The increasingly harsh government regulations have challenged how every tobacco company in the U.S. marketplace conducts business, including Davidoff. Davidoff’s portfolio of products is packed with popular brands like Camacho, AVO, Zino Platinum, Griffin’s and Cusano. The company had big releases in 2016, including Camacho’s Powerband, the Davidoff Yamasá, and a refreshed design for AVO. Now, with regulations thwarting new product releases, Davidoff is charging forward with a new initiative: to create memorable experiences for cigar aficionados through new retail spaces and special events.
“Our journey started in 2011 and 2012, [when] there was basically just a product,” says Hans-Kristian Hoejsgaard, president and CEO of Oettinger Davidoff AG (pictured right). “From there we focused on the brand, and now we’re very much focusing on the experience. The experience can take many shapes and forms, but our first investment has been in our retail footprint in terms of opening more stores of our own. We also are supporting merchants by opening Davidoff lounges within or adjacent to their operations so that we can give that full brand experience.”
In the past year, Davidoff’s retail footprint has increased to include new flagship stores in New York, Houston, Tampa and Las Vegas. It continues to open high-end lounges, including its most recent lounge opening at Havana Phil’s in Greensboro, North Carolina, where cigar smokers can fulfill the company’s promise of “time beautifully filled.” With enough SKUs on the market to keep cigar smokers satisfied for some time, the company is working to shift its brand’s focus from products toward becoming a destination for those passionate about cigars. Just as much investment, thought and consideration go into launching a new product as launching a new retail space or lounge.
“It is very much about economies of scale. There is an urban environment that would justify an opening, but [it’s also about] what is around that location. We know we have to be close to premium restaurants, we know we have to be close to other luxury brands,” Hoejsgaard explains. “Sometimes you have to wait a bit longer for the right space—the footprint and co-tenancies must make sense because we are a luxury brand. We always say at Davidoff that luxury is about pleasure, so where are these locations that can provide those moments of pleasure?”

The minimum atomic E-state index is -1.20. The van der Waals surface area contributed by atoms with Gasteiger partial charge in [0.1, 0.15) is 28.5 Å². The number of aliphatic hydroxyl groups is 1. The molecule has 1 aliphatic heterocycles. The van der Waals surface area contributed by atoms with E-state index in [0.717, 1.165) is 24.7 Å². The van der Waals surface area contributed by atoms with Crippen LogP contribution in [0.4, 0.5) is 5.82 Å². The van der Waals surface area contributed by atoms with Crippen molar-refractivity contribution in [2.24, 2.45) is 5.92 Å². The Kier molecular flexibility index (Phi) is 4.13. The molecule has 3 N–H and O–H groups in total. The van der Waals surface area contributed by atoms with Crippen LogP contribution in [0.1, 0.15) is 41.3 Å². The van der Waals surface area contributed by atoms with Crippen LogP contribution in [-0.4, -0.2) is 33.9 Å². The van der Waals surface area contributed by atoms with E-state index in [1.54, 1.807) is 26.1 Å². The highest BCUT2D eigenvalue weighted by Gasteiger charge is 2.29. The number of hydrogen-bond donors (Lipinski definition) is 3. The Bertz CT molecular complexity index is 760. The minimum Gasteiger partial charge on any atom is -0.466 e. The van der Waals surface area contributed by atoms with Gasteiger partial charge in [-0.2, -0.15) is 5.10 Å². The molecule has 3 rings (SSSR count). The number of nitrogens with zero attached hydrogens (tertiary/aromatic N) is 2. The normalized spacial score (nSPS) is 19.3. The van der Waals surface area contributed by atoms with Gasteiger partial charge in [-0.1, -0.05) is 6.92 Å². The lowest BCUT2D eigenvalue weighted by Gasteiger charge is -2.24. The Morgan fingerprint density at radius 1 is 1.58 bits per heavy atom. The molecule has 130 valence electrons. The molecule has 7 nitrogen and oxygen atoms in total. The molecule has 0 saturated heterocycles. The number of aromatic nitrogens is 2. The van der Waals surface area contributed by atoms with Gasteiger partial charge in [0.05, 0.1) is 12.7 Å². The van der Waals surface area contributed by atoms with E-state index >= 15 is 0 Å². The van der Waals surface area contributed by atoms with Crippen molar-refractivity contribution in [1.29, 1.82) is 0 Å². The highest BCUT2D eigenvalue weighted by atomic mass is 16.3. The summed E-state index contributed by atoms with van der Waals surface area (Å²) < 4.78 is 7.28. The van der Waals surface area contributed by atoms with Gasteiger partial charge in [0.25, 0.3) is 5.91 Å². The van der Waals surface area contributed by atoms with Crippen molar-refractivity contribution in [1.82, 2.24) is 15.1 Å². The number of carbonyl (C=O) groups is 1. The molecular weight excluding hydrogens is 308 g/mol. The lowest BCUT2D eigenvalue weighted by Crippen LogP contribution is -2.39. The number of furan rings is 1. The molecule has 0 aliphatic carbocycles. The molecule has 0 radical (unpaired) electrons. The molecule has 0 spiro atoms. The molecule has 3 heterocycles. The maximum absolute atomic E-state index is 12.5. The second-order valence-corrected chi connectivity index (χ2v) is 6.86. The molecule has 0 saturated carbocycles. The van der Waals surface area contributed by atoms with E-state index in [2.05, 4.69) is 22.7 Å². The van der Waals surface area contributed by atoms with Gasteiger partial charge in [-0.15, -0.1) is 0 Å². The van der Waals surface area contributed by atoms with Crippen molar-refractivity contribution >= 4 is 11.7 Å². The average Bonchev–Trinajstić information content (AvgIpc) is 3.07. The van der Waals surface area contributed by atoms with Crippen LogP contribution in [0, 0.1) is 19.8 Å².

Hoejsgaard takes it a step further, speaking of how such a diverse portfolio draws aficionados to Davidoff’s brands and into its retail stores. “An aficionado has nothing to do with wealth. It is about what you appreciate, and I think premium cigars are really the democratization of luxury, because maybe the plumber can’t afford it every day but he can certainly afford it once in a while. We are all aware of amazing friendships that have been made across social demographics because people have this appreciation for great cigars and wine.”
While the U.S. Food and Drug Administration (FDA) may be working hard to slow new product releases, there’s no sign that innovation and creating new experiences and retail spaces for Davidoff fans will cease any time soon. “With the FDA regulations, there will be a slowdown not in innovation but in terms of the speed at which we can bring new products to the market. With Davidoff being a global company, obviously there will be no change to the pace of innovation because we still have to feed Europe, Asia and everywhere else,” comments Hoejsgaard.
– Story by Antoine Reid
This story first appeared in the March/April 2017 issue of Tobacco Business magazine. Members of the tobacco industry are eligible for a complimentary subscription to our magazine. Click here for details.